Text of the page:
By charging Moussa, three Paribas officers and French aviation heir Pierre-Jean Latécoére with exchange fraud in transferring $5.2 million worth of Latécoére’s inherited gold coins to a Royal Bank vault in Edmonton in the summer of 1980, the government unleashed a dangerous new climate of ugliness which does not threaten to diminish soon. A week later, other charges against Paribas officials and 55 clients, involving an illegal currency network with Switzerland, were promptly laid, once again based on a year-old investigation, begun and dropped by the old
regime. Quipped one bitter banker: “It’s the new reign of terror.”
Latécoére has reportedly had a second nervous breakdown, and Pierre Moussa, only a few months ago named banker of the year by a prestigious international newsletter, now faces the possibility of enormous fines or a fiveyear prison sentence. Devastated, he has withdrawn behind the closed shutters of his apartment overlooking the Seine, leaving below the spreading ripples of bitterness and betrayal that mask the growing chasm between the French government and the business community.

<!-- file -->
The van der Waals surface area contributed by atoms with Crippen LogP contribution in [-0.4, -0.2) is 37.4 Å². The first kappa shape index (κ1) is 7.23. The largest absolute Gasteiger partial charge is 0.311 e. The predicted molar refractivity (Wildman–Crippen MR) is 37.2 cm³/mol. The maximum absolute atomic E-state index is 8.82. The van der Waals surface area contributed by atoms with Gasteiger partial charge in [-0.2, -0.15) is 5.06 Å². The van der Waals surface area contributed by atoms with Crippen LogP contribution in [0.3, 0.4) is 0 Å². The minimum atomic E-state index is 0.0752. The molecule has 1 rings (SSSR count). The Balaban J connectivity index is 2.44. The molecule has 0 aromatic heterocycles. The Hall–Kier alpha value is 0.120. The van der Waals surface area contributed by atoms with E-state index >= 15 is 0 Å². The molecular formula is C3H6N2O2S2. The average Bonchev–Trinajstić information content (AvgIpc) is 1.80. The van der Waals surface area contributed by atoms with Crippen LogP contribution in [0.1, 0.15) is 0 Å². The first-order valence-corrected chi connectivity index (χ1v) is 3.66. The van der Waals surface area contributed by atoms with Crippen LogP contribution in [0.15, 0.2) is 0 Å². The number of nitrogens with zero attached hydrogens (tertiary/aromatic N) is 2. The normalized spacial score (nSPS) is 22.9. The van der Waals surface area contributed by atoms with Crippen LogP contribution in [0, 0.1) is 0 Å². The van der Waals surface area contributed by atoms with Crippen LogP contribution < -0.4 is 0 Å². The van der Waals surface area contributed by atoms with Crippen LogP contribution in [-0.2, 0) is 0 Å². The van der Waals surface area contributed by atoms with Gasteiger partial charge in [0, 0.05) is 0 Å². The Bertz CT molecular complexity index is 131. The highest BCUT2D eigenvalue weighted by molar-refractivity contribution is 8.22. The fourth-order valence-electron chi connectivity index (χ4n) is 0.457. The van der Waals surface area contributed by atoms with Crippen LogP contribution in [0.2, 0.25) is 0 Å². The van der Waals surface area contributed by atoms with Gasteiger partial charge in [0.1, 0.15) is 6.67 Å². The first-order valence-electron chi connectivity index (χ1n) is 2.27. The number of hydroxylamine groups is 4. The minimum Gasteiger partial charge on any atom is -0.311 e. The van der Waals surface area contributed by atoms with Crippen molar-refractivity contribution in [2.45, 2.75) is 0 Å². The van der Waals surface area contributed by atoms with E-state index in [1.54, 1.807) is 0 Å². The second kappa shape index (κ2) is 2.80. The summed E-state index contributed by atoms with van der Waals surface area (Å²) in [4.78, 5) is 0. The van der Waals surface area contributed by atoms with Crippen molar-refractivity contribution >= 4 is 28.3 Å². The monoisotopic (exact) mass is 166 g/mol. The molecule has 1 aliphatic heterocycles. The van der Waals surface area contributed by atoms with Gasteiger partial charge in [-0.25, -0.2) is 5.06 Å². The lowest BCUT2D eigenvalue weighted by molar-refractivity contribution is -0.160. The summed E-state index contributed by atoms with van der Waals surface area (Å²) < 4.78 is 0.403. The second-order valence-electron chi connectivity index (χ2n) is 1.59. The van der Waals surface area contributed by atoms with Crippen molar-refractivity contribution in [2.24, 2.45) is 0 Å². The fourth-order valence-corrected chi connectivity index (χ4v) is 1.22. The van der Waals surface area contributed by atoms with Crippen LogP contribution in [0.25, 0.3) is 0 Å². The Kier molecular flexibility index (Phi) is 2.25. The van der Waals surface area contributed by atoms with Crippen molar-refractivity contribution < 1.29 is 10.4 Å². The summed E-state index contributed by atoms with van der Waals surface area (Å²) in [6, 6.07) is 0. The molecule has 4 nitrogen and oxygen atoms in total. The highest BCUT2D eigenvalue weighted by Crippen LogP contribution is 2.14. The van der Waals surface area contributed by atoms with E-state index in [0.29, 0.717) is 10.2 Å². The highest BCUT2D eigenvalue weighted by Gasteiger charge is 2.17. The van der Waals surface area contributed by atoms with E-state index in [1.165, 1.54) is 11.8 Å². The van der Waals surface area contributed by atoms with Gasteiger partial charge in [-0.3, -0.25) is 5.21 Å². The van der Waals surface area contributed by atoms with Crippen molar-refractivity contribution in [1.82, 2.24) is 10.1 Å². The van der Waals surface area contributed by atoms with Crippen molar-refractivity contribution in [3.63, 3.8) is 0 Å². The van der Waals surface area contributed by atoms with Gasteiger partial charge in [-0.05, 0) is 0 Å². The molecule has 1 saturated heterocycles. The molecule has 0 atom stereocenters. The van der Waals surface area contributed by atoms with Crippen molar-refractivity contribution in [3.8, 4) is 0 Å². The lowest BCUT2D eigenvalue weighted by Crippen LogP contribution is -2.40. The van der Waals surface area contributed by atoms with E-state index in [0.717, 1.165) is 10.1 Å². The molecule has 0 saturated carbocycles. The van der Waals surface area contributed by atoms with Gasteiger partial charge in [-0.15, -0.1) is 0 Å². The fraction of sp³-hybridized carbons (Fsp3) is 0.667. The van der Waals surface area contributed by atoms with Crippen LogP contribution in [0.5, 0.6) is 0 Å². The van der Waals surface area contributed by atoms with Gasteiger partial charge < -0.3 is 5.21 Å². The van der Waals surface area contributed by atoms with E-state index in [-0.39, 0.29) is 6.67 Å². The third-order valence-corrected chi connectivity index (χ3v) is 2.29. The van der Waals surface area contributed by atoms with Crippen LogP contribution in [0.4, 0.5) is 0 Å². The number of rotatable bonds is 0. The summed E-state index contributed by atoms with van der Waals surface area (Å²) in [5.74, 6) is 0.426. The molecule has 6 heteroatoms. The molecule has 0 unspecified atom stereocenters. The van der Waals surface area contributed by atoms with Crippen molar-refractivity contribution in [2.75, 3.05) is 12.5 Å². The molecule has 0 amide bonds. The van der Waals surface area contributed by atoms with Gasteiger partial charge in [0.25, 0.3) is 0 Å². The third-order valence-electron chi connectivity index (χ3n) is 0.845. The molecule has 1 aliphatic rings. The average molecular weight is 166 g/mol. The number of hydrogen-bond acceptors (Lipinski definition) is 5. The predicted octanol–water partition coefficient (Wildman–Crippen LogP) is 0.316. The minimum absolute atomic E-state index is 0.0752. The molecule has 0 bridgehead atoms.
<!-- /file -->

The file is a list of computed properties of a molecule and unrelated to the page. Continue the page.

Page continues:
Indeed, Pierre Moussa was not the only one who mistook himself for the Socialists’ darling, only to awaken to a brutal disappointment. In late October, Baron Guy de Rothschild, figurehead of the legendary financial dynasty in France, took to the pages of the Paris daily Le Monde to pen, with bitter grapes, an obituary for the bank that bears his name, which had just been nationalized. Entitled Adieu, France, it was a signature as rare and elegant as one of his family’s Grand Cru vintages over prose that was acid and elegiac. “They didn’t aim for us,” he wrote. “But they hit us as in a hunting accident caused by men to whom the French have had the thoughtlessness to entrust their guns for awhile.” Having already lost all once to the Nazis in the war, the baron railed as one who had rebuilt, only to see everything snatched away again, this time by the very people he may have helped to power. As leader of France’s Jewish community, he had been one of those influential in protesting former president Giscard d’Estaing’s Middle East policies and agitating for his downfall. Anguished, the baron explained his article: “One doesn’t let the fruit of 40 years’ work be torn away without protesting. The eggs they’re breaking have the right to bawl. Having been forced to retire, I’m now going on strike.”